Young Zaza arrived to play basketball in an entirely strange country. It was an unprecedented event in those times because there were very few Georgian athletes who had gone overseas; among basketball players only one, Vladimer Stepania, had done so. In 1997, Zaza Pachulia expanded the list of such athletes.
"To cut a long story short, at the age of 14, I was already playing in Turkey. I now think I probably spent more time on aircraft than I did at home, but back then I found it very difficult to adjust to the new environment. Even though Turkey is our neighboring country, the readjustment from one culture to another proved very difficult for me as a young boy. That 13-million strong city on the crossroads of Asia and Europe, with so many cars and bottlenecks.... Back then, everything was strange for me. I had a very busy schedule, my education combined with basketball left me with very little spare time. I spent several years like that..."
In 2003 Zaza Pachulia became the third Georgian to join the NBA. Even though he already had quite a lot of experience of playing in one of the best European clubs, he initially found it quite difficult to adapt to America."I felt I was growing daily, weekly, monthly and yearly. I had played for three years in Ulker on the professional level and, at the age of 19, I was put on the NBA draft, where I was one of the five youngest players. In the second round, I was drafted by Orlando Magic. Thereafter, as often happens, I had to participate in some spring league games in order to prove that I deserved to stay in America. The representatives of the team initially considered sending me to Europe for a while, but my performance made the leadership change their mind and I was granted a two-year contract. That is how my career in America started and has already been ten years that I have been here.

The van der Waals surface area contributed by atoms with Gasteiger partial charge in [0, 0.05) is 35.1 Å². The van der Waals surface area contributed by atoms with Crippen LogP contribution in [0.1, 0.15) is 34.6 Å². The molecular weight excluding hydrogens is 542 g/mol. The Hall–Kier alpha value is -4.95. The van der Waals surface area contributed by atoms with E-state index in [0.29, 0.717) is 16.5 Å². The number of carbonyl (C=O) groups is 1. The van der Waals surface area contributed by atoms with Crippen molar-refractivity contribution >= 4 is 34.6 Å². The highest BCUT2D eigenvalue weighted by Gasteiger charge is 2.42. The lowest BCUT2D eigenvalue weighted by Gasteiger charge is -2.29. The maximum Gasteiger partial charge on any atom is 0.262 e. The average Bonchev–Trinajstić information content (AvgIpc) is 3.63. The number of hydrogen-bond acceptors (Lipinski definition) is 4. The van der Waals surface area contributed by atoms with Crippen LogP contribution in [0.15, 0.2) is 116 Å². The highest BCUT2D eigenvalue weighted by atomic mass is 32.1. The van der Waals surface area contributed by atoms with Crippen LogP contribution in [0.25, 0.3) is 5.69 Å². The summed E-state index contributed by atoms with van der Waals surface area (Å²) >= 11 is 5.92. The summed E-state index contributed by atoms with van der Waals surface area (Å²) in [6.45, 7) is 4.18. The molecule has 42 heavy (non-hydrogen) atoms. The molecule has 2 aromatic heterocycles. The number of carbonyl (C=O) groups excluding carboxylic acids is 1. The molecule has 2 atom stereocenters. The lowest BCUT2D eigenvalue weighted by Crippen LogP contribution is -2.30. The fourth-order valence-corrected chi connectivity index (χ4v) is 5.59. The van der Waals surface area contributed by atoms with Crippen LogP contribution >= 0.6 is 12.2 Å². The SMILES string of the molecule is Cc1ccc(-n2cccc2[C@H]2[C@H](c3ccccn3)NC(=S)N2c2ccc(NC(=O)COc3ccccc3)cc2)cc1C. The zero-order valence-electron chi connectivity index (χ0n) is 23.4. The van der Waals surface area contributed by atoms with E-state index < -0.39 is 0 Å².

"When I arrived in the US, I knew no one, I had no friends. The only person I knew was my agent, who lived in New York, which is quite a long way from Orlando. Even though I had played in Europe and was more or less experienced, it still proved difficult.
"In 1998 my father passed away and I arrived in America with only my mother. The good thing was that I was admitted into a very good organization and a good team. Generally, there are no poor teams in the NBA, but at that time Orlando Magic was a very good team indeed. All the players were good - Tracy McGrady, Juwan Howard, to name but a few; Doc Rivers was the coach... I was lucky to be with good people who made it easier for me to adapt to American culture and their way of life. The most difficult aspect was that in Ulker we had between 30-35 games a year, whilst in America I had 90, and now I even play 100 games a year. You understand the difference, don't you?
"Soon after I arrived, when half the season had already been played, I remember asking my teammates when we would finish playing; they just laughed at me and told me that they were just getting in shape.
"Then the Charlotte Bobcats appeared as the 30th team in the NBA. When the league was expanded the Bobcats were given an expansion draft, according to which they had the right to choose certain players from various other teams, which had no other option but to sign them over. Charlotte chose me, but within an hour had traded me with the Milwaukee Bucks.
"This was very unexpected for me, I was very young back then; people liked me in Orlando and I was improving my skills there. In Europe I did not have any experience of such trading. I was accustomed to playing with a team to the end of the contract I had signed. In short, one way or another, I had to move to Milwaukee in the spring. I was already well adjusted to Orlando by that time and had even bought a house there, but I had no other choice.
"The situation in Milwaukee was also good, though the resettlement from Florida to Wisconsin was a radical change – from a hot climate to a cold climate. In fact, I had no fun in Milwaukee. Thank god I got acquainted with several families from Georgia there and was able to spend my free time with them. It was a small city which was constantly cold with almost no sun [he said, laughing].